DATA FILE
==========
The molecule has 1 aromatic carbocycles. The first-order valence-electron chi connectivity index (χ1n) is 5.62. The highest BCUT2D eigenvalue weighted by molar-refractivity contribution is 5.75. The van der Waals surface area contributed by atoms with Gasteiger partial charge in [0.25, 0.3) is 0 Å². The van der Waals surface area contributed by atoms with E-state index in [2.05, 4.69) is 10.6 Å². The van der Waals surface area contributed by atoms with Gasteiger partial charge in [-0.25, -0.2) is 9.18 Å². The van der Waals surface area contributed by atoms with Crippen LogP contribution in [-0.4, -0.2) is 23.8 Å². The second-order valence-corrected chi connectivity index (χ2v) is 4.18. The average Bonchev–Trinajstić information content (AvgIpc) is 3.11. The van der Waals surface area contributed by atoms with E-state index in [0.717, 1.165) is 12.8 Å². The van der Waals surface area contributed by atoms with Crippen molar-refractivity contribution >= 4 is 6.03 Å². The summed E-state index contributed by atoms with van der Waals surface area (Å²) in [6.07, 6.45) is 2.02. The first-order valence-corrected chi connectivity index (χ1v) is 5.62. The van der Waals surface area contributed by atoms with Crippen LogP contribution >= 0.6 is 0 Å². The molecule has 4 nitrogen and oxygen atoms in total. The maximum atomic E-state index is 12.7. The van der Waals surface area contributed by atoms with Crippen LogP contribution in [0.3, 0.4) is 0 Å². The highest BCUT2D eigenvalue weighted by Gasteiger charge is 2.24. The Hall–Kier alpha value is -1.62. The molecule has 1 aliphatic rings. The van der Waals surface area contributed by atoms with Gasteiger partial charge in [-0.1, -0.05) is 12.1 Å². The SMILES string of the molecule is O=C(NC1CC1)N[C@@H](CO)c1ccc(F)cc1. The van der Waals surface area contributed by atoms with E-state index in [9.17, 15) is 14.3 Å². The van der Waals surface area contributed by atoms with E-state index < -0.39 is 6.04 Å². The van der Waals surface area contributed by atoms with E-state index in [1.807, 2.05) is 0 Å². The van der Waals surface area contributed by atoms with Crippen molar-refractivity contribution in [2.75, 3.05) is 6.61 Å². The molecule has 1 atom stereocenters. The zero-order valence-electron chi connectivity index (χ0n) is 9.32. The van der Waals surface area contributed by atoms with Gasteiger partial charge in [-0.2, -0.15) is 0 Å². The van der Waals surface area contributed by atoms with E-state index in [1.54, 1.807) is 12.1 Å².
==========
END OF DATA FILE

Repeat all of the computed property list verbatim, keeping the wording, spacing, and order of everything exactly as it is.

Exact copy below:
The molecule has 1 aromatic carbocycles. The first-order valence-electron chi connectivity index (χ1n) is 5.62. The highest BCUT2D eigenvalue weighted by molar-refractivity contribution is 5.75. The van der Waals surface area contributed by atoms with Gasteiger partial charge in [0.25, 0.3) is 0 Å². The van der Waals surface area contributed by atoms with E-state index in [2.05, 4.69) is 10.6 Å². The van der Waals surface area contributed by atoms with Gasteiger partial charge in [-0.25, -0.2) is 9.18 Å². The van der Waals surface area contributed by atoms with Crippen LogP contribution in [-0.4, -0.2) is 23.8 Å². The second-order valence-corrected chi connectivity index (χ2v) is 4.18. The average Bonchev–Trinajstić information content (AvgIpc) is 3.11. The van der Waals surface area contributed by atoms with E-state index in [0.717, 1.165) is 12.8 Å². The van der Waals surface area contributed by atoms with Crippen molar-refractivity contribution >= 4 is 6.03 Å². The summed E-state index contributed by atoms with van der Waals surface area (Å²) in [6.07, 6.45) is 2.02. The first-order valence-corrected chi connectivity index (χ1v) is 5.62. The van der Waals surface area contributed by atoms with Crippen LogP contribution >= 0.6 is 0 Å². The molecule has 4 nitrogen and oxygen atoms in total. The maximum atomic E-state index is 12.7. The van der Waals surface area contributed by atoms with Crippen LogP contribution in [0.3, 0.4) is 0 Å². The highest BCUT2D eigenvalue weighted by Gasteiger charge is 2.24. The Hall–Kier alpha value is -1.62. The molecule has 1 aliphatic rings. The van der Waals surface area contributed by atoms with Gasteiger partial charge in [-0.1, -0.05) is 12.1 Å². The SMILES string of the molecule is O=C(NC1CC1)N[C@@H](CO)c1ccc(F)cc1. The van der Waals surface area contributed by atoms with E-state index in [9.17, 15) is 14.3 Å². The van der Waals surface area contributed by atoms with E-state index < -0.39 is 6.04 Å². The van der Waals surface area contributed by atoms with E-state index in [1.807, 2.05) is 0 Å². The van der Waals surface area contributed by atoms with Crippen molar-refractivity contribution in [2.75, 3.05) is 6.61 Å². The molecule has 1 atom stereocenters. The zero-order valence-electron chi connectivity index (χ0n) is 9.32. The van der Waals surface area contributed by atoms with Gasteiger partial charge in [-0.2, -0.15) is 0 Å². The van der Waals surface area contributed by atoms with E-state index in [1.54, 1.807) is 12.1 Å².